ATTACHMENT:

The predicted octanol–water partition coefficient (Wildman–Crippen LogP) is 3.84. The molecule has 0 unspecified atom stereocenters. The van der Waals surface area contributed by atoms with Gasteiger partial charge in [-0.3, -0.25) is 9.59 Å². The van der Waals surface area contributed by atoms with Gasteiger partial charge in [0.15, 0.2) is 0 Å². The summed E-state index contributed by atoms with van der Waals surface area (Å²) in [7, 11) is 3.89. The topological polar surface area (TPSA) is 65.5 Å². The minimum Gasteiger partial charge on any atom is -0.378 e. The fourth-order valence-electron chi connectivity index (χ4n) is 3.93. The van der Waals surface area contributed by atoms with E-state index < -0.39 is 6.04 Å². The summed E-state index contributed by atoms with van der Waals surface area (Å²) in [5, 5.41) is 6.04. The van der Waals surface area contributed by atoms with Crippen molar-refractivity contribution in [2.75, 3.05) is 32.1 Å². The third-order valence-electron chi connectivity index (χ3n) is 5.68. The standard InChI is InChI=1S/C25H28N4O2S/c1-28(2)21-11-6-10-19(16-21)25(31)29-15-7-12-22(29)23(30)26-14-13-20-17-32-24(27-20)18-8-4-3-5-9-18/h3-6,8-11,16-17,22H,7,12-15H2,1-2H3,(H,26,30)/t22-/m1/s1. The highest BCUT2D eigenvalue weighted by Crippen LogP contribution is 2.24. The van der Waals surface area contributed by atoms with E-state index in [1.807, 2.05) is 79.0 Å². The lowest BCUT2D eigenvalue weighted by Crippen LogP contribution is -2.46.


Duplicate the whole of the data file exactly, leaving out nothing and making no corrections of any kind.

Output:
The predicted octanol–water partition coefficient (Wildman–Crippen LogP) is 3.84. The molecule has 0 unspecified atom stereocenters. The van der Waals surface area contributed by atoms with Gasteiger partial charge in [-0.3, -0.25) is 9.59 Å². The van der Waals surface area contributed by atoms with Gasteiger partial charge in [0.15, 0.2) is 0 Å². The summed E-state index contributed by atoms with van der Waals surface area (Å²) in [7, 11) is 3.89. The topological polar surface area (TPSA) is 65.5 Å². The minimum Gasteiger partial charge on any atom is -0.378 e. The fourth-order valence-electron chi connectivity index (χ4n) is 3.93. The van der Waals surface area contributed by atoms with E-state index < -0.39 is 6.04 Å². The summed E-state index contributed by atoms with van der Waals surface area (Å²) in [5, 5.41) is 6.04. The van der Waals surface area contributed by atoms with Crippen molar-refractivity contribution in [2.75, 3.05) is 32.1 Å². The third-order valence-electron chi connectivity index (χ3n) is 5.68. The standard InChI is InChI=1S/C25H28N4O2S/c1-28(2)21-11-6-10-19(16-21)25(31)29-15-7-12-22(29)23(30)26-14-13-20-17-32-24(27-20)18-8-4-3-5-9-18/h3-6,8-11,16-17,22H,7,12-15H2,1-2H3,(H,26,30)/t22-/m1/s1. The highest BCUT2D eigenvalue weighted by Crippen LogP contribution is 2.24. The van der Waals surface area contributed by atoms with E-state index in [1.807, 2.05) is 79.0 Å². The lowest BCUT2D eigenvalue weighted by Crippen LogP contribution is -2.46.